In the novel Wuthering Heights by Emily Brontë there are multitudes of examples of victimization, inflicted on every character by every character. There are even less literal instances of victimization in Wuthering Heights. For example, the symbolism we read in the book about the moors, and the wild, expansive, rough and infertile land in which this story takes place. All these aspects of the setting mirror perfectly the relationships between the characters and the victimization they inflict on each other, such as the victimization of the rough winds and weather that is the cause infertility on the land of Wuthering Heights. Although all the characters victimize each other in some way big or small, it is known that the biggest and most enthusiastic perpetrator is Heathcliff, who had also been a victimized. Even before Heathcliff arrives at Wuthering Heights by way of Mr. Earnshaw he is a victim. He was an abandoned “dirty, ragged, black-haired child.” Heathcliff had experienced racism because of his dark skin and hair color, and he knew hardship and accepted his sufferings without complaint.
When Heathcliff arrived at Wuthering Heights, although the rest of the family was fairly sceptical of his presence Mr. Earnshaw loved and adored him, even more than his own son Hindley, and prior to Mr. Earnshaws’ death, Heathcliff was considered a part of the family and Mr. Earnshaw loved and adored Heathcliff until his death. Following the death of Mr. Earnshaw Hindley begins to victimize Heathcliff- beating Heathcliff and then physically separating him from the family, turning Heathcliff into a stable boy/servant. Hindley’s victimization of Heathcliff later becomes ironic when Heathcliff victimizes his former perpetrator. Heathcliff enables Hindley and takes advantage of him when he is sinking further into a life of alcoholism, gambling and general debauchery that will eventually lead to Hindley’s death, and Heathcliff does this with absolutely no shame.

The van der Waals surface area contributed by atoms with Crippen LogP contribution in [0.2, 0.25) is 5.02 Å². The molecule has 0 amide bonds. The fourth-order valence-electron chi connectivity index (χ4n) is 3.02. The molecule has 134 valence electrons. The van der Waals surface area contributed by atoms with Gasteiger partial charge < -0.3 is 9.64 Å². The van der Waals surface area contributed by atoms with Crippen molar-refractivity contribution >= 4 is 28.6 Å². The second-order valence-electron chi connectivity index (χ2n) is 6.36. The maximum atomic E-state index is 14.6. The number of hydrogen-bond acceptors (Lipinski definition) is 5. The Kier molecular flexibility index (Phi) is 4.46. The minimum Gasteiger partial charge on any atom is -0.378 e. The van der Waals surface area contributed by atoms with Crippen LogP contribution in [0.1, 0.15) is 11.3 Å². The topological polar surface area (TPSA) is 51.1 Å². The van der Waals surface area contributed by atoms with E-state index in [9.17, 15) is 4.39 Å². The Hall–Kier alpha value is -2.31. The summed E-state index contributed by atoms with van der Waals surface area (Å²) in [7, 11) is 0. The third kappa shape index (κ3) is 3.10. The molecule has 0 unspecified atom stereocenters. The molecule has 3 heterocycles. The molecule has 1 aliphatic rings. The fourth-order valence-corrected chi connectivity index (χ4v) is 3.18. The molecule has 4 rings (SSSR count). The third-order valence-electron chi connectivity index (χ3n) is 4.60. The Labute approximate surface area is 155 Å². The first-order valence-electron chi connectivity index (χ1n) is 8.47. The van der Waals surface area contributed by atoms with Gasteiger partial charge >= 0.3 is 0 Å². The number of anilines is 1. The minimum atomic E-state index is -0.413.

Heathcliff is further victimized by Cathy, as well as his extremely strong love for her. The first instance of victimization is accidental, but causes problems nonetheless. Cathy claims to be in so love with Heathcliff that they are one person, but she won’t marry him because of her desire to further her social status. Heathcliff overheard Cathy saying this to Nelly, and is this is the triggering event. Hearing this causes Heathcliff to run away for years, returning mysteriously and not telling anyone where he was or what he was doing. His return also marks the beginning of his revenge and victimization of the other characters.
Returning to a former point, Heathcliff is a victim of his extreme and powerful love for Cathy, in both life and death. Following Cathy’s death Heathcliff exclaims “I cannot live without my life! I cannot live without my soul!” With these words we can see that Heathcliff’s love for Cathy is not just normal “true love,” but also a spiritual love. When Cathy dies...